Designers List of Shade Plants for Root Weevil Resistance
I wanted to write a blog about shade plants for root weevil resistance. Root weevil disfigure so many shade garden plants and can make a garden look ravaged. It’s disappointing to see hosta and other plant leaves looking all chewed up. Can we design a shade garden with beauty and style without using root weevil favorite snack plants?
“Well HELL that’s not much of a shade garden” is what I said when I thought about eliminating all the plants root weevil like to eat. I was disappointed in the tiny number of plants that would work and wandered off to write about something different, something a bit cheerier!!!! However, I’ve been thinking about it and yes, we have some great plants we can use.
Aucuba, Daphne and Fatsia are not root weevil favorites and if you select the variegated forms the notching doesn’t show as much. To be specific, Daphne odora ‘Marginata’, Fatsia japonica ‘Spider’s Web’, and Aucuba japonica ‘ Gold Dust’ are varieties that I recommend.
I have never seen much leaf damage on our Native Huckleberry (Vaccinium ovatum) probably because the leaves are so tiny.
Three Root Weevil Resistant Rhododendron for Part Shade
I’ve found the official lists less than helpful since most Rhododendron listed are sun lovers. Root weevil prefer part shade to shade.
Rhododendron ‘Clipiense’ is my best weevil resistant compact rhododendron for shadier situations. This rhody has fine hairs on the leaves so root weevil rarely bother it. It’s a slower growing variety and can take more shade than the other two I have listed but not deep shade.
Rhododendron ‘Fred Peste’ is a compact red rhododendron. Fred does well in morning sun and afternoon shade, although he can take more sun than average.
Rhododendron ‘Blue Diamond’ can take full sun but does well in full am sun and afternoon shade. It can get taller than wide.
Sword fern (Polystichum munitum) has a fuzzy frond (leaf) and root weevil don’t eat fuzzy leaves typically. Most fuzzy fronded ferns will be root weevil resistant and are an important player in a root weevil free planting.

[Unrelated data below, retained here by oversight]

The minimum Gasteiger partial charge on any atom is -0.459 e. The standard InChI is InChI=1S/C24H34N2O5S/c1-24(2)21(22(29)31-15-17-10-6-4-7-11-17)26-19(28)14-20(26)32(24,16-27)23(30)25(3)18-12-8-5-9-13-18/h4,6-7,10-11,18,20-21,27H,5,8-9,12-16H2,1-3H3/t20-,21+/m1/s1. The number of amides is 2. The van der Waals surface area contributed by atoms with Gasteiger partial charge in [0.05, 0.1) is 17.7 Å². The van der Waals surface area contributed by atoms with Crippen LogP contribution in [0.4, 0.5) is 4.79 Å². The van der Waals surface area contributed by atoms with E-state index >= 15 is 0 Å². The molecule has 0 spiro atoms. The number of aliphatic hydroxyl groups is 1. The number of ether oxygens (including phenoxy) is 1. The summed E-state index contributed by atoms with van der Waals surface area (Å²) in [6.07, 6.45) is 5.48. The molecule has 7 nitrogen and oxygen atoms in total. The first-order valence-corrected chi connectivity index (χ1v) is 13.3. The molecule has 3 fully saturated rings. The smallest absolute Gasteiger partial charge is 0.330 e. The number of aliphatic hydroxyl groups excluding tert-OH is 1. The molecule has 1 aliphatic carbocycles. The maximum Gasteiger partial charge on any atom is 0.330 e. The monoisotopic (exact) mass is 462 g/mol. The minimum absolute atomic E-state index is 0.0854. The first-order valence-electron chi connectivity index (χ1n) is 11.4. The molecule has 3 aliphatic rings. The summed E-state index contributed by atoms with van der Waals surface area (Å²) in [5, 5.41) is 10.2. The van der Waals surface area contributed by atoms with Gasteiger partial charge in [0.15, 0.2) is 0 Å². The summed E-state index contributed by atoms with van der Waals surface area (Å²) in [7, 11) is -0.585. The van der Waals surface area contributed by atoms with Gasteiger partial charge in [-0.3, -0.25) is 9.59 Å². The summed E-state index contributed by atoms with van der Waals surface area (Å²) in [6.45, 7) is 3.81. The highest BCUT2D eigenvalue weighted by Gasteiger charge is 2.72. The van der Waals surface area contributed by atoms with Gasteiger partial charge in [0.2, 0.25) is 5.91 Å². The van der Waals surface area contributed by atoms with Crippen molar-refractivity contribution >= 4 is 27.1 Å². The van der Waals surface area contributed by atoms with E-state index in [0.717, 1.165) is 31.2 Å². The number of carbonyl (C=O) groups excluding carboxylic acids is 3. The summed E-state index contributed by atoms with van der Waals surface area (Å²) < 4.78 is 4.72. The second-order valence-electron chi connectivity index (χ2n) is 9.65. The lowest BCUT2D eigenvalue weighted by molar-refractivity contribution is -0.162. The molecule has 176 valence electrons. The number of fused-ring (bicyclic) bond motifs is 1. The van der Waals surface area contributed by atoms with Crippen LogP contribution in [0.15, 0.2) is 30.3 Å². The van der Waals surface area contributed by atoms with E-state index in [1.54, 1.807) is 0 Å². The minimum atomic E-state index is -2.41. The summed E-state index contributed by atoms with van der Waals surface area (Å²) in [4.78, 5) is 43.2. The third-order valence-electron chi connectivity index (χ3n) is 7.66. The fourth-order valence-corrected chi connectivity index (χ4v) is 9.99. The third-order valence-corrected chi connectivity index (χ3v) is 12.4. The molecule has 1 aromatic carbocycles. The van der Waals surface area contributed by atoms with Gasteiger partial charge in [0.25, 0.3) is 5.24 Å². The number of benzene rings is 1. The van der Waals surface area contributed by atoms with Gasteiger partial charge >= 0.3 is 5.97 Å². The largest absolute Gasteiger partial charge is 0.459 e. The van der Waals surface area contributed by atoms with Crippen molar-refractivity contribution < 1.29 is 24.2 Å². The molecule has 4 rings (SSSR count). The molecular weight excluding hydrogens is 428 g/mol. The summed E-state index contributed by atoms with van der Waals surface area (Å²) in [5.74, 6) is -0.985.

Hellebores are typically safe from weevil once they are mature plants. When the soft and munchable new leaves unfurl in February the root weevil have not hatched yet (here in Portland) so are not present until late April or May. The harder leafed hellebores like Helleborus argutifolius seem particularly impervious.
Oregon Oxalis (Oxalis oregana) doesn’t seem to get a lot of weevil attention in my gardens and it is fun to add to salads. Same with our native piggy back plant Tolmiea menziesii. It has hairy leaves and is great for shade. For Saxifraga varieties, use the hairy leaved varieties for weevil resistance, the smoother ones are on the weevil munch list. Hardy geranium varieties that smell like cedar and have a fuzzy leaf are 100% weevil resistant – Geranium macrorrhizum for deep to moderate shade and Geranium x cantabrigiense for part sun areas. Another good bet is Sweet woodruff (Galium odoratum)
Last but not least, Euphorbia Rob’s spurge (Euphorbia amygdaloides var. robbiae) is a tough evergreen ground covering shade plant. I consider it a thug but it’s great to use in gardens where I have a path that doubles as barrier to their creeping roots. This plants roots must be contained or it will march right over your hostas. I’ve never seen any root weevil damage on this plant.
Know Thy Enemy?
Root Weevil have no natural predator here in the Pacific Northwest so it’s rare to find a shade garden without them. We can cut the population of root weevil down to tolerable numbers and thus get our beautiful shade garden back. Read my blog “Attack of the Root Weevils” to learn what can be done to reduce their population in your garden.